“Underground art has the ability to stay relevant over a long period of time,” he explains. “We have to let people collaborate. I hope that we’re uniting the whole underground Vietnamese youth culture.”
Caption: Ton Le says, “There’s no need for borders. To me, as long as you’re doing your stuff convincingly, people will dig it.”
Ton Le, who goes by the stage name Cam, is a singer and rapper who embodies this inclusive sentiment. He is a member of Hazard Clique, an old-school rap trio, and recently formed the indie band Cam & Next Door Stories. He became interested in music after seeing My Chemical Romance on MTV, and when he started rapping he often performed with a guitar.
“Any way I can get my stories out there, I do it,” he explains. “I don’t care that much for the definition of genres. There’s no need for borders. To me, as long as you’re doing your stuff convincingly, people will dig it.”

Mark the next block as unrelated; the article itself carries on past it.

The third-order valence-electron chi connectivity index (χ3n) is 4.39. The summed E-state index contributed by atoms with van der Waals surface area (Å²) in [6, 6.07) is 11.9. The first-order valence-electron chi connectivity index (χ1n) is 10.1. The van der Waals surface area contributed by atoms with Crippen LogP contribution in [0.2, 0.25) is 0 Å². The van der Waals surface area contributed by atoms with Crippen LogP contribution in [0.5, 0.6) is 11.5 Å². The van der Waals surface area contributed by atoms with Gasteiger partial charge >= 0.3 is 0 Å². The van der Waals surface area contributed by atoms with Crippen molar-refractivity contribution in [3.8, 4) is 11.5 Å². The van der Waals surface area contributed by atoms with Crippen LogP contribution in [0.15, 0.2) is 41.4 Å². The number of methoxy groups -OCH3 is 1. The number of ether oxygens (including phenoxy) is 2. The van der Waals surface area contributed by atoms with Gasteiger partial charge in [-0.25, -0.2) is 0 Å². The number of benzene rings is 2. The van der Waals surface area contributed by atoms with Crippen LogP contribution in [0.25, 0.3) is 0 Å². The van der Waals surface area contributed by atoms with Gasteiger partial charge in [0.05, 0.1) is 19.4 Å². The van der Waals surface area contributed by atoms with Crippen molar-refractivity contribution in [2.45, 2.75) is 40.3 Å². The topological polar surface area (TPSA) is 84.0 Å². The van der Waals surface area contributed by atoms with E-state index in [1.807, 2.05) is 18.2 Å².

It is unclear whether the unification of underground art in hardcore’s name will last—or whether the differences between art forms and their fans are too high to surmount.
“I’m as blind as anyone,” Vinh says. “But I see good people gathering together and having fun. Since we’re not selling any kidneys to pay for that shit, I think it’s good.”
Hardcore at heart
Still, the bedrock of this expansion is hardcore music itself. Huy Huynh is the vocalist of Saigon-based band District 105, which played at Hoa No.
“The music is a declaration that I will fight back and struggle for what I believe, says Huy Huynh.
In the US, hardcore originated as a louder, more abrasive form of punk. In the 1970s and 1980s, it was defined by bands such as Black Flag, the Circle Jerks, and the Cro-Mags. Artists were rarely signed to major labels and subsisted on the cash flow from underground shows.